account must be present in the password file (user ``ftp'').
                In this case the user is allowed to log in by specifying any
                password (by convention an email address for the user should
                be used as the password).  When the -S option is set, all
                transfers are logged as well.

     In the last case, ftpd takes special measures to restrict the client's
     access privileges.  The server performs a chroot(2) to the home directory
     of the ``ftp'' user.  As a special case if the ``ftp'' user's home direc-
     tory pathname contains the /./ separator, ftpd uses its left-hand side as
     the name of the directory to do chroot(2) to, and its right-hand side to
     change the current directory to afterwards.  A typical example for this
     case would be /usr/local/ftp/./pub.  In order that system security is not
     breached, it is recommended that the ``ftp'' subtree be constructed with
     care, following these rules:

           ~ftp      Make the home directory owned by ``root'' and unwritable
                     by anyone.

           ~ftp/etc  Make this directory owned by ``root'' and unwritable by
                     anyone (mode 555).  The files pwd.db (see passwd(5)) and
                     group(5) must be present for the ls(1) command to be able
                     to produce owner names rather than numbers.  The password
                     field in passwd(5) is not used, and should not contain
                     real passwords.  The file ftpmotd, if present, will be
                     printed after a successful login.  These files should be
                     mode 444.

           ~ftp/pub  This directory and the subdirectories beneath it should
                     be owned by the users and groups responsible for placing
                     files in them, and be writable only by them (mode 755 or
                     775).  They should not be owned or writable by ``ftp'' or
                     its group, otherwise guest users can fill the drive with
                     unwanted files.

     If the system has multiple IP addresses, ftpd supports the idea of vir-
     tual hosts, which provides the ability to define multiple anonymous ftp
     areas, each one allocated to a different internet address.  The file
     /etc/ftphosts contains information pertaining to each of the virtual
     hosts.  Each host is defined on its own line which contains a number of
     fields separated by whitespace:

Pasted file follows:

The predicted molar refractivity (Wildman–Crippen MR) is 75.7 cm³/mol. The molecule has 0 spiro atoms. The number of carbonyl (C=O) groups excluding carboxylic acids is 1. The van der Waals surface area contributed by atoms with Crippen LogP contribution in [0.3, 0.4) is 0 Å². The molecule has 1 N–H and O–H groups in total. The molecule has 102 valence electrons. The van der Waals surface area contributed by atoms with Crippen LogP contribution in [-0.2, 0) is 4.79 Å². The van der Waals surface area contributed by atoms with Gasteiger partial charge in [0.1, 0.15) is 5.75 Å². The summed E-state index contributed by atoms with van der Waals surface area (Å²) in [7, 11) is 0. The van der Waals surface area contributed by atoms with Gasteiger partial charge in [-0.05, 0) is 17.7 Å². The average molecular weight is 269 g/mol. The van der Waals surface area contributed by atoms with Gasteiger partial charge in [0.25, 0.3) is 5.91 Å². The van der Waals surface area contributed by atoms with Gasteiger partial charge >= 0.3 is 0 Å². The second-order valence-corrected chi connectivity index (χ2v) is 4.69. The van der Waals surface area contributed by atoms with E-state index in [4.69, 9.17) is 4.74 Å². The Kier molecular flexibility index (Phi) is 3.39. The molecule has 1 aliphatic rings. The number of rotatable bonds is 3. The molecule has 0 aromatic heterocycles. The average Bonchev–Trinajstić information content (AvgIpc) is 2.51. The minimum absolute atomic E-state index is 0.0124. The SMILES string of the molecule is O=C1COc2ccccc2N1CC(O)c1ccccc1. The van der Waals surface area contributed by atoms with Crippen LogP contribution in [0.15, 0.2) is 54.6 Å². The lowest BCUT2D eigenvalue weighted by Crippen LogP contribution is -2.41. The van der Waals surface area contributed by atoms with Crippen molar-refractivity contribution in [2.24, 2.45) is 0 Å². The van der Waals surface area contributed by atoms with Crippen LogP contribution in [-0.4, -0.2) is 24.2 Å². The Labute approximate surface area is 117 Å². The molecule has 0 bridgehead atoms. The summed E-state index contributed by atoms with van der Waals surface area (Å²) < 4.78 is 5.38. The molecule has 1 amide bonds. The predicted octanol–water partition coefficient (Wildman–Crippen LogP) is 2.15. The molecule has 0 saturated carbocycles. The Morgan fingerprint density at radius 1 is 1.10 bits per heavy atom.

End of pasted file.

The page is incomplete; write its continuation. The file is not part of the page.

hostname  Contains the hostname or IP address of the virtual host.

           user      Contains a user record in the system password file.  As
                     with normal anonymous ftp, this user's access uid, gid
                     and group memberships determine file access to the anony-
                     mous ftp area.  The anonymous ftp area (to which any user
                     is chrooted on login) is determined by the home directory
                     defined for the account.  User id and group for any ftp
                     account may be the same as for the standard ftp user.

           statfile  File to which all file transfers are logged, which
                     defaults to /var/log/ftpd.

           welcome   This file is the welcome message displayed before the
                     server ready prompt.  It defaults to /etc/ftpwelcome.

           motd      This file is displayed after the user logs in.  It
                     defaults to /etc/ftpmotd.

     Lines beginning with a '#' are ignored and can be used to include com-
     ments.

     Defining a virtual host for the primary IP address or hostname changes
     the default for ftp logins to that address.  The 'user', 'statfile',
     'welcome' and 'motd' fields may be left blank, or a single hyphen '-'
     used to indicate that the default value is to be used.

     As with any anonymous login configuration, due care must be given to set-
     up and maintenance to guard against security related problems.

     The ftpd utility has internal support for handling remote requests to
     list files, and will not execute /bin/ls in either a chrooted or non-
     chrooted environment.  The ~/bin/ls executable need not be placed into
     the chrooted tree, nor need the ~/bin directory exist.

FILES
     /etc/ftpusers      List of unwelcome/restricted users.
     /etc/ftpchroot     List of normal users who should be chroot'd.
     /etc/ftphosts      Virtual hosting configuration file.
     /etc/ftpwelcome    Welcome notice.
     /etc/ftpmotd       Welcome notice after login.
     /var/run/ftpd.pid  Default pid file for daemon mode.
     /var/run/nologin   Displayed and access refused.
     /var/log/ftpd      Log file for anonymous transfers.
     /var/log/xferlog   Default place for session logs.

SEE ALSO
     ftp(1), key(1), umask(2), getusershell(3), ftpchroot(5), login.conf(5),
     inetd(8), syslogd(8)

HISTORY
     The ftpd utility appeared in 4.2BSD.  IPv6 support was added in WIDE
     Hydrangea IPv6 stack kit.

BUGS
     The server must run as the super-user to create sockets with privileged
     port numbers.  It maintains an effective user id of the logged in user,
     reverting to the super-user only when binding addresses to sockets.  The
     possible security holes have been extensively scrutinized, but are possi-
     bly incomplete.

FreeBSD 6.2                    January 21, 2006                    FreeBSD 6.2

NAME | SYNOPSIS | DESCRIPTION | FILES | SEE ALSO | HISTORY | BUGS